On this week’s InsidePR, our co-host, Joe Thornley, was on his way to Regina for CPRS and was unable to make the recording time. So you get Martin Waxman and me this week while we discuss five social media trends. Martin and Joe spoke at the conference on Monday about the same topic so, if you happened to see them (neither one of them in jeans, I hope!), this may be repetitive. Or, perhaps, I add a different slant that wasn’t covered during their presentation.

Regardless, I know a lot of you are not in Canada so you can listen to the podcast here (make sure you hit the June 16 version). The following five social media trends are what we discussed, but is not a regurgitation of the podcast, as these are solely my views on the trends.


Most of you know I started using video about eight weeks ago, mostly just to see what would happen to our traffic (and there was a small part of me that wanted to say, “See. Video doesn’t work for service businesses.”). I really fought vlogging. Mr. D. always jokes that I can watch a movie 12 times because I don’t retain anything I view, but put something in writing in front of me, and my mind is like an elephant’s. So I was being stubborn in realizing that not everyone learns by reading. Let’s put it this way: Our traffic quadruples when I post a video. ‘Nuff said.


I spoke at PR + MKTG Camp last week and one of the things we discussed, as PR professionals, is what we need to understand in order to maintain our budgets and our seat at the proverbial table. Search, marketing, search, marketing, and, oh yeah, search. I think people get scared by search because they don’t understand how it works, how or what the spiders crawl, or that they don’t know programming. But search is really as simple as learning how people look for things online. As soon as you figure that out, you’ll become invaluable to your team.


I love Foursquare and not because it’s just another social media platform, but because of the infinite customer loyalty applications. I love that Starbucks is getting in the game, but I really wish they’d figure out that offering the mayor of each store a free frappucino, once, is targeting a very small number of people. What if, instead, they worked with Foursquare to target me, specifically? They already have access to the data that I go into the same Starbucks at 8:15 every morning, I order the same grande skim latte with two Splendas, and they have all of my demographic information. Even though I’m already loyal, I’d become that much more if they offered me a free grande skim latte with two Splendas every 10th time I checked in. You’ll see location applications really change our purchasing behaviors.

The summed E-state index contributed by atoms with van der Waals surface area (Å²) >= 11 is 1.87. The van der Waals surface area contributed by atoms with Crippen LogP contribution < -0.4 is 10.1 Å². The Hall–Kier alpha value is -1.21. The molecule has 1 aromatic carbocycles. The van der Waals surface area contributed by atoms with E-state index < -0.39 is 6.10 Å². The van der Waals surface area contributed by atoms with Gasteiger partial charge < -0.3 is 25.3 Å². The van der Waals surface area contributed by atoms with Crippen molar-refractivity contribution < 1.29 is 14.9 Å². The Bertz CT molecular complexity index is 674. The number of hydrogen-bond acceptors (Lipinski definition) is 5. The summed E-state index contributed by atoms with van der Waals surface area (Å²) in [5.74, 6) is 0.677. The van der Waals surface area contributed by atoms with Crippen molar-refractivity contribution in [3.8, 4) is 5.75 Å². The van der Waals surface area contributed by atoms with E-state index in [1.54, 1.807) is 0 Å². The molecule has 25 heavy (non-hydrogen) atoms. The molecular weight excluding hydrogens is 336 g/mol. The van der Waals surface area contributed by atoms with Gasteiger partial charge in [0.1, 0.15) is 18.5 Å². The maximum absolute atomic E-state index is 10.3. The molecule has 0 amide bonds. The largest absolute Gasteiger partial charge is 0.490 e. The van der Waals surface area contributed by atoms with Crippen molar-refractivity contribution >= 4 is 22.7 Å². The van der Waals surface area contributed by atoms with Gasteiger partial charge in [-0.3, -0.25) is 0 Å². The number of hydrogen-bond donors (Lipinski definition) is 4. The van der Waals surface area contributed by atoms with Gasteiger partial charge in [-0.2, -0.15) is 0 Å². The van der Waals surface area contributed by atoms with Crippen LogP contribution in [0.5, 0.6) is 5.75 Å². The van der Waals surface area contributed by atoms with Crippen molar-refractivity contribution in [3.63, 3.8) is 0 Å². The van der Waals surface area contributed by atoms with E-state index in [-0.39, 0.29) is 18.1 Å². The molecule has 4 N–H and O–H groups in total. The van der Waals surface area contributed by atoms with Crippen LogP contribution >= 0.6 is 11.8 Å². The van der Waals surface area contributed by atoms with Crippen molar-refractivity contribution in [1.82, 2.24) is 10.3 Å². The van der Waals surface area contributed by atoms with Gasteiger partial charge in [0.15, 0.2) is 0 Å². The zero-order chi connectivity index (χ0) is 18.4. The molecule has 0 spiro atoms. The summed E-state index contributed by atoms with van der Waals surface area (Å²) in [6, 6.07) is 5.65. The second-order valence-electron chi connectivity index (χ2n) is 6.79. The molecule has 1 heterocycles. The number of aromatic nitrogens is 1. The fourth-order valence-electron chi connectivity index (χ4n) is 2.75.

I recently downloaded the CardBank application (thanks, Nat, for introducing me to it) and I now keep all of my customer loyalty numbers in there. No more carrying the cards around – the store just scans my phone and I get credit. But add on top of that, Starbucks (again) now allows you to pay for your coffee with your phone in Seattle and Chicago. I have my Starbucks card set up on my phone, I go into Starbucks, they scan my number and it deducts the amount from my checking account. I love this idea and can’t wait for other companies to begin offering this. Soon we’ll be able to pay for things with a fingerprint.

Social Media Policies

Every, single company should have a social media policy that is given to employees as part of their handbook and code of conduct. Just like you have guidelines around how to answer the phone, what your email signature should say, and how employees behave when traveling for work, there needs to be a one page document that describes how people should behave in social media. I have collected a bunch of social media policies, which you can find on our Delicious page. But, from my perspective, the policy just really needs to include the following:

* Our social media purpose

* Be responsible

* Be authentic

* Consider the audience

* Exercise good judgment

* Understand community

* Respect copyrights

* Protect confidential information

* Bring value

* Be productive

What trends are you seeing that aren’t mentioned here?

Image courtesy of Cartoon Stock

Gini Dietrich

Gini Dietrich is the founder, CEO, and author of Spin Sucks, host of the Spin Sucks podcast, and author of Spin Sucks (the book). She is the creator of the PESO Model and has crafted a certification for it in partnership with Syracuse University. She has run and grown an agency for the past 15 years. She is co-author of Marketing in the Round, co-host of Inside PR, and co-host of The Agency Leadership podcast.

View all posts by Gini Dietrich